There have been several failures in technology over the years. A TIME magazine article outlining failures mentions Netscape, Napster, and Blackberry as some of the technology companies that couldn’t pivot to better serve their target market. As a result, many lost millions for investors and were forced into bankruptcy or shut down.

“Missteps along the way don’t mean total failure, as long as you’re willing to learn from them and improve.”

Failure doesn’t befall every tech company. Many may stumble but continue to grow in value and offerings. The best tech leaders today are constantly evaluating their focus, values, and culture to move forward.

Focus on the Future

Hubris has no place in a leader’s closet. Many tech companies scale quickly, and as a result, think they are unstoppable. Game development company Zynga is a perfect example of this. In their heyday, their main games, FarmVille and CityVille, had almost 84 million monthly users at their peaks in 2010 and 2011, respectively.

But their downfall was swift. They went public on the stock market and didn’t anticipate two things: Facebook’s annoyance at their “game spam” which annoyed non-gaming Facebook users, and the fast adoption of mobile to access the internet over using a desktop.

Because they weren’t anticipating a transition to mobile, they didn’t have game apps or mobile play options optimized for users. As a result, stocks and user numbers plummeted. Zynga could have done several things differently, but their biggest problem was a lack of predicting users’ future needs and wants.

Only thinking about current successes or company health sets it up for failure. A successful tech company must always be creating new ways to solve problems, push their product further, and be agile enough to change as needed.

Combat the Curse of Knowledge

In the tech industry, many of us are faced with the curse of knowledge, which is a cognitive bias that means we are too entrenched in our own work. Because we know everything about our products, we are faced with the issue of not knowing what will be confusing to our customers.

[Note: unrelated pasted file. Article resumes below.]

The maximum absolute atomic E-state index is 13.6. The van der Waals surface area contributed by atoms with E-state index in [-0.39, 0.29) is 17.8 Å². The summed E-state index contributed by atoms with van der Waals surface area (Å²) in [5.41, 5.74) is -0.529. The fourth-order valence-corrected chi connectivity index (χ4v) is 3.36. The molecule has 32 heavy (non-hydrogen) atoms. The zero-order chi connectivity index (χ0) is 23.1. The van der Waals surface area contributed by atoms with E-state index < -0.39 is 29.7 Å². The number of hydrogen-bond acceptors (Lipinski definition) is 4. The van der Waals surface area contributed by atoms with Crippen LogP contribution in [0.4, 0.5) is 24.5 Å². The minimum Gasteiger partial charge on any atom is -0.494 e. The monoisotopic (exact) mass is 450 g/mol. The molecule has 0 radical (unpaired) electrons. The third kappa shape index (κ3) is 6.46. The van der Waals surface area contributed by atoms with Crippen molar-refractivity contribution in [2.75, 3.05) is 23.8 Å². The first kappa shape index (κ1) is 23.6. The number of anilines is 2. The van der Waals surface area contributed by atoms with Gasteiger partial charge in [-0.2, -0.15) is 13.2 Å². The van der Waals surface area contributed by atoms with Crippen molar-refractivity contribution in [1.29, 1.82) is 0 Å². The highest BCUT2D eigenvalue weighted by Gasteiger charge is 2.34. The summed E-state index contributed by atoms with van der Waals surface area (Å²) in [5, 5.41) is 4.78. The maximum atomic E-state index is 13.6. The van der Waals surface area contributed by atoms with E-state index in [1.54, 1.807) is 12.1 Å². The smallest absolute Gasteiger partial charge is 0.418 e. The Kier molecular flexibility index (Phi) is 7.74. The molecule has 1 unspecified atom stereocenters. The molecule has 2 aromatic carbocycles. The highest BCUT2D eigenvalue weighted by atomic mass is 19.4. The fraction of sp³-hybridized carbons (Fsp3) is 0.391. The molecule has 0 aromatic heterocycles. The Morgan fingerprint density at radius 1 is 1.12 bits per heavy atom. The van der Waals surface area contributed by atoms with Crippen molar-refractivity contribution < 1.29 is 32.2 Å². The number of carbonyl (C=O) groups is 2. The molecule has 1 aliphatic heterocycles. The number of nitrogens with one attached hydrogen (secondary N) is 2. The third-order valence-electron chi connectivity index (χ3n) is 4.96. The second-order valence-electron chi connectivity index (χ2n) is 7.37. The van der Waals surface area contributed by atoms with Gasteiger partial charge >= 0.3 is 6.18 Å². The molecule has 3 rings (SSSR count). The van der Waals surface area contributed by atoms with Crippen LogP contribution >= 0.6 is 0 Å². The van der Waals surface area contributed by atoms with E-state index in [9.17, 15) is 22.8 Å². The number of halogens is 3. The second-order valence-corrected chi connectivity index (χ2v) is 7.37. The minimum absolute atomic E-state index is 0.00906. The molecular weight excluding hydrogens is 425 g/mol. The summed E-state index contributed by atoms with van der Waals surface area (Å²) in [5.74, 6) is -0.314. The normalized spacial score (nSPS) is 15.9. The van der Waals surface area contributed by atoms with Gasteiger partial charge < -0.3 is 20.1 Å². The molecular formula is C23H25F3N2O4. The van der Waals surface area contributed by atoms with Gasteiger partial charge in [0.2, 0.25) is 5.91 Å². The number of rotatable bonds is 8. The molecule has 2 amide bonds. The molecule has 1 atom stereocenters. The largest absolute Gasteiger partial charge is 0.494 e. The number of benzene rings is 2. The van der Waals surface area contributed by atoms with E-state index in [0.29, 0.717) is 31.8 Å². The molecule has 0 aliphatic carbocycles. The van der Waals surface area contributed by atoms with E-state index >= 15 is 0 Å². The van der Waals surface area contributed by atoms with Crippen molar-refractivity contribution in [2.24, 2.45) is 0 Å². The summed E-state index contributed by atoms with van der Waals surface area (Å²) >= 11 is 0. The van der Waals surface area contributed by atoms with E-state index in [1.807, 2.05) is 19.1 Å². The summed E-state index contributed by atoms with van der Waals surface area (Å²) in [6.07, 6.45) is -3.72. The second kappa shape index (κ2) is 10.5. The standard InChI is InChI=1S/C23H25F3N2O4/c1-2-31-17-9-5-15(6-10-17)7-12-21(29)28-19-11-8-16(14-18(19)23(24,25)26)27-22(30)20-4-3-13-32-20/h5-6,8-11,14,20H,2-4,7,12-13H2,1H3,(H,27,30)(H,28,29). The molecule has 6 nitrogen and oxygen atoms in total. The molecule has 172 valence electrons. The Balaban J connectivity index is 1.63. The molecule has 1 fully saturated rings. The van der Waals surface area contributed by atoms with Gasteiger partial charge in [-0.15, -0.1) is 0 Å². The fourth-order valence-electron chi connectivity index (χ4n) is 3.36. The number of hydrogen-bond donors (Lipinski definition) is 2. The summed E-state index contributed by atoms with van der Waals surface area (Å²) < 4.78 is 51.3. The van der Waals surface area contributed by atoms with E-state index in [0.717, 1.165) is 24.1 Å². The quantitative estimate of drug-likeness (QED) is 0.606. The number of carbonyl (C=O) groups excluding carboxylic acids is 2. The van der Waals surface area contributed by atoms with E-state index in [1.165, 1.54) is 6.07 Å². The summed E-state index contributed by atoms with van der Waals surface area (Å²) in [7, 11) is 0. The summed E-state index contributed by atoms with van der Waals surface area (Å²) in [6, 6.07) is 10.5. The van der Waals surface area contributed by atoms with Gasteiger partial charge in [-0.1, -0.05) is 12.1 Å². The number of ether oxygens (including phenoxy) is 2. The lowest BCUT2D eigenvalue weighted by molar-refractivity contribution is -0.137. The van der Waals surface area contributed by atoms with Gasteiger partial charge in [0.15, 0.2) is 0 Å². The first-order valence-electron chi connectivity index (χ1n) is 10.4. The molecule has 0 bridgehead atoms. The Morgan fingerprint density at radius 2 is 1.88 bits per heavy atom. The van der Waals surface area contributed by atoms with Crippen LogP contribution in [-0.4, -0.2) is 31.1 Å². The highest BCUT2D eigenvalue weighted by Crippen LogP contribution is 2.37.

It’s also easy to get defensive or annoyed when customers complain about an issue. Because we are working on it every day, we often become too close to our own products. This can lead to the blindness of not seeing common UX or usability issues that irritate users.

To combat this issue, always be open to customer feedback, even if it seems out of left field. Tackle problems from the perspective of the customers actually using the products, not the people that are working on them.

Structure Businesses Differently

The workplace that we see in AMC’s Mad Men is firmly in the past, yet some companies still believe in a rigid 8-5 workday, little vacation, and no emphasis on how work can contribute to employees’ sense of self and well-being. A great tech leader knows this does not foster anyone’s best work.

Executives and owners are beginning to prioritize employee health and happiness, including adding benefits like onsite meetups for remote teams, updated technology, and flexibility of working hours. When an employee knows their company values them as an individual and cares about their happiness, they are less likely to leave, more engaged in their work, and believe in the company purpose.

Have a Transparent Workplace

Having a transparent workplace combats fear and misinformation that plagues many large-scale organizations.

Fast, rapid growth and change means a lot of uncertainty amongst employees (and sometimes customers) who aren’t sure where the company is going next. Constructive feedback, as well as clear communication about company goals and values, is the best way to keep employees engaged and customers loyal.

Finally, Make Inclusivity a Priority

No matter a person’s role in a company, their contribution can be great. The best leaders look for opportunities to hire employees from different backgrounds, as this leads to a multi-faceted approach to problem-solving and product development.

Everyone should believe that their voice is valued– whether they are an intern or a CTO. When we create a working environment that is always open to new ideas and suggestions, we foster creativity and independent thinking: two of the biggest contributing factors of success.

We can’t always control what we fail at, but we can control our reaction to it. By embracing more transparency, trust, and openness, we create the building blocks for our company to succeed.

 

Kelsey Jones

Kelsey Jones

Founder/Chief Marketing Consultant at Six Stories
Kelsey Jones helps clients around the world grow their social media, content, and search marketing presence. She enjoys writing and consuming all kinds of content, both in digital and tattered paperback form.
Kelsey Jones
Kelsey Jones
Kelsey Jones

Latest posts by Kelsey Jones (see all)